Fractures in Children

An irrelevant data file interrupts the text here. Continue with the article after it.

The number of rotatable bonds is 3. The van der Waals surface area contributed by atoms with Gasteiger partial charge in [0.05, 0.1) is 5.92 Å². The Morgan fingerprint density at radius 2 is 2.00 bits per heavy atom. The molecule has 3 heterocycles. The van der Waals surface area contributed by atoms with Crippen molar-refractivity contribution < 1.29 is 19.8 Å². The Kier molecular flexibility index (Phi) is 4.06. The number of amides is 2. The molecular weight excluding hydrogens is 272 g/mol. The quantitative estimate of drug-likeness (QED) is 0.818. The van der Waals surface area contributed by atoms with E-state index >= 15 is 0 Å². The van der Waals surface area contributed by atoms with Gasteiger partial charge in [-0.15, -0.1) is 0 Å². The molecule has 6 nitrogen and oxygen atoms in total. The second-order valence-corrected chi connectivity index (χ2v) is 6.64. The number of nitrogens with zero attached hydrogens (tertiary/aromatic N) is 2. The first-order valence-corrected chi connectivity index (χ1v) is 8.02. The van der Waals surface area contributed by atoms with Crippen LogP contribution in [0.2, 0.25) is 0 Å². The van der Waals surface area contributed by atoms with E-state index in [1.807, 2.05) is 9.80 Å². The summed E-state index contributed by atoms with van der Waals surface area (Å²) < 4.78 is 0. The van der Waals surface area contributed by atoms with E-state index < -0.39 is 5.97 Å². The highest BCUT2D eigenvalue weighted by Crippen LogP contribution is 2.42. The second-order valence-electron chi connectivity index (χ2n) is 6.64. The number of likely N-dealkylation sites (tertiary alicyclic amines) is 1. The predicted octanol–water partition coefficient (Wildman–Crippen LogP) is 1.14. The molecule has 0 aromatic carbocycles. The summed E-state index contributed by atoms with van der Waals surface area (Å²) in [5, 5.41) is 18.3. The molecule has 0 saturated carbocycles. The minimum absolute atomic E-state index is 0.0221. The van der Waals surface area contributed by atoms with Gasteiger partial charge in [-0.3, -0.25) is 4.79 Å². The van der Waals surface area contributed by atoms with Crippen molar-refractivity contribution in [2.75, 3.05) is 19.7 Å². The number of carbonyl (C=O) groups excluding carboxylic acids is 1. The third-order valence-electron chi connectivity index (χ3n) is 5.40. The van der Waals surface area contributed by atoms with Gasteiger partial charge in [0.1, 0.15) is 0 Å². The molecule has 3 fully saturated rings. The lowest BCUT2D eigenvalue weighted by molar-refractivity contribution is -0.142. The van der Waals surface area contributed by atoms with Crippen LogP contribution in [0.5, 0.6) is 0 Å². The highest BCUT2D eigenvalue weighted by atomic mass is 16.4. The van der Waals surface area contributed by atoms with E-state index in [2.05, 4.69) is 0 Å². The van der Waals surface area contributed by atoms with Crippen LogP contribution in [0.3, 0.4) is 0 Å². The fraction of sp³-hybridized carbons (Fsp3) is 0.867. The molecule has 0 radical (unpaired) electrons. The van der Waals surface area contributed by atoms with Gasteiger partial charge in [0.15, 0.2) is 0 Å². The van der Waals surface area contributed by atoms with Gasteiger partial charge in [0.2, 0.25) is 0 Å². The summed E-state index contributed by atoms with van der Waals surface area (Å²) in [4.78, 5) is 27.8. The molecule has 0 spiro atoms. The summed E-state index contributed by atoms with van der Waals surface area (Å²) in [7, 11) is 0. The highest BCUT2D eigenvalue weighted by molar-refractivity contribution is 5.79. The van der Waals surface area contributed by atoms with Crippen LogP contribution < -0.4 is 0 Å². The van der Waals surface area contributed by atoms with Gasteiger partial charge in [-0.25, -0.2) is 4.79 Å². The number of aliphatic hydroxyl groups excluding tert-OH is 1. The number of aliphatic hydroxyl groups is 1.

Fractures in Children It is not unusual for children to collect a few bumps, scrapes, and bruises as they grow up. While these might be a rite of passage for many parents, some injuries can be quite serious. Almost everyone knows someone who has suffered a fracture as a child if they haven’t broken a bone themselves. Some fractures can be quite serious and all fractures demand medical attention. If fractures aren’t treated quickly, complications can develop.How do Fractures in Children Happen? Like fractures in adults, fractures in children can happen in a number of different ways. In children, two of the most commonly fractured bones are the radius and the ulna. According to a study looking at fractures in over 1000 children, the radius and ulna accounted for close to half of the fractures. These are the two bones that make up the forearm and the wrist. When a child falls, they often extend their hands to try and brace themselves. This is a reflex that is learned to try and protect the internal organs from trauma. Unfortunately, this also places the bones of the wrist in harm’s way. As the force from the fall is transmitted through the hands and into the wrist, these bones can fracture. This same type of mechanism can be applied to numerous bones in the body of a child.What Symptoms Should be Watched For? Many parents would like to know what symptoms they should be looking for that might indicate a fracture in their child. Some of the most common symptoms include:Pain: In older children, they might be able to vocalize that a part of their body hurts. If no obvious cut or scrape is present, a bone fracture could be resting underneath.Swelling: When a bone is broken, the body tries to rush cells to the location of the injury. These cells act to repair the break in the bone. This rush of cells also causes the injury site to swell.Range of Motion: If a bone is broken, it will not move easily. Because the bones have fractured, they will not flex and extend to the same degree. If a parent notices that their child doesn’t want to move a certain limb, this could indicate a bone fracture.How are Fractures in Children Treated? Like any other fracture, the first step is to image the injury. While some fractures could be obvious, it is important to ensure that no other injuries are overlooked. An x-ray or a CT scan could be used to take a picture of the injury site. Once all of the fractures have been identified. It is important to ascertain whether or not surgery is needed. If the bone is out of its proper location, surgery will be needed to put the bone back into place. Once the bone is in place, the injury is placed in a cast. A cast prevents the child from moving the limb. Over a period of a few weeks, the fracture will heal. After this, the cast is removed and the bone should be as good as new.
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